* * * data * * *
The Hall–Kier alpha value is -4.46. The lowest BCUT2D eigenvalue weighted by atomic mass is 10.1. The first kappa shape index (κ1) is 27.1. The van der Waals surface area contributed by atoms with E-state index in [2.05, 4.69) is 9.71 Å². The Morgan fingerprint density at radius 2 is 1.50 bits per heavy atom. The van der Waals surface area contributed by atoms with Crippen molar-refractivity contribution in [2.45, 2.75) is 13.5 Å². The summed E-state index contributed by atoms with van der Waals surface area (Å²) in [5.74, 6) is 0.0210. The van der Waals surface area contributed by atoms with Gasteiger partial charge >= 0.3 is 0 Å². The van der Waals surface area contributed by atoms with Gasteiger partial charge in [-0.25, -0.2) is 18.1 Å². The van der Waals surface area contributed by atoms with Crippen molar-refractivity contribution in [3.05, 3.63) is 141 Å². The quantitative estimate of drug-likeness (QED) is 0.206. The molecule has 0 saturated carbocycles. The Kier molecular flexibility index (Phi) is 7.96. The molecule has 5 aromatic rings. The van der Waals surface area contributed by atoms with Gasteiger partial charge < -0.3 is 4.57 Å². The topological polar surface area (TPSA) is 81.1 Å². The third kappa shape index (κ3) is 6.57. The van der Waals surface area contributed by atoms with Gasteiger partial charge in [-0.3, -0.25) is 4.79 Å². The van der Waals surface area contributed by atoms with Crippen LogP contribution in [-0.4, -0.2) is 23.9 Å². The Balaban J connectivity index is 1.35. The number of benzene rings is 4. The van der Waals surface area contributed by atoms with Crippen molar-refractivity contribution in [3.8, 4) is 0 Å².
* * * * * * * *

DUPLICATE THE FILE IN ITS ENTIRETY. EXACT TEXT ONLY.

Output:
The Hall–Kier alpha value is -4.46. The lowest BCUT2D eigenvalue weighted by atomic mass is 10.1. The first kappa shape index (κ1) is 27.1. The van der Waals surface area contributed by atoms with E-state index in [2.05, 4.69) is 9.71 Å². The Morgan fingerprint density at radius 2 is 1.50 bits per heavy atom. The van der Waals surface area contributed by atoms with Crippen molar-refractivity contribution in [2.45, 2.75) is 13.5 Å². The summed E-state index contributed by atoms with van der Waals surface area (Å²) in [5.74, 6) is 0.0210. The van der Waals surface area contributed by atoms with Gasteiger partial charge >= 0.3 is 0 Å². The van der Waals surface area contributed by atoms with Gasteiger partial charge in [-0.25, -0.2) is 18.1 Å². The van der Waals surface area contributed by atoms with Crippen molar-refractivity contribution in [3.05, 3.63) is 141 Å². The quantitative estimate of drug-likeness (QED) is 0.206. The molecule has 0 saturated carbocycles. The Kier molecular flexibility index (Phi) is 7.96. The molecule has 5 aromatic rings. The van der Waals surface area contributed by atoms with Gasteiger partial charge < -0.3 is 4.57 Å². The topological polar surface area (TPSA) is 81.1 Å². The third kappa shape index (κ3) is 6.57. The van der Waals surface area contributed by atoms with Gasteiger partial charge in [-0.3, -0.25) is 4.79 Å². The van der Waals surface area contributed by atoms with Crippen LogP contribution in [-0.4, -0.2) is 23.9 Å². The Balaban J connectivity index is 1.35. The number of benzene rings is 4. The van der Waals surface area contributed by atoms with Crippen molar-refractivity contribution in [3.8, 4) is 0 Å².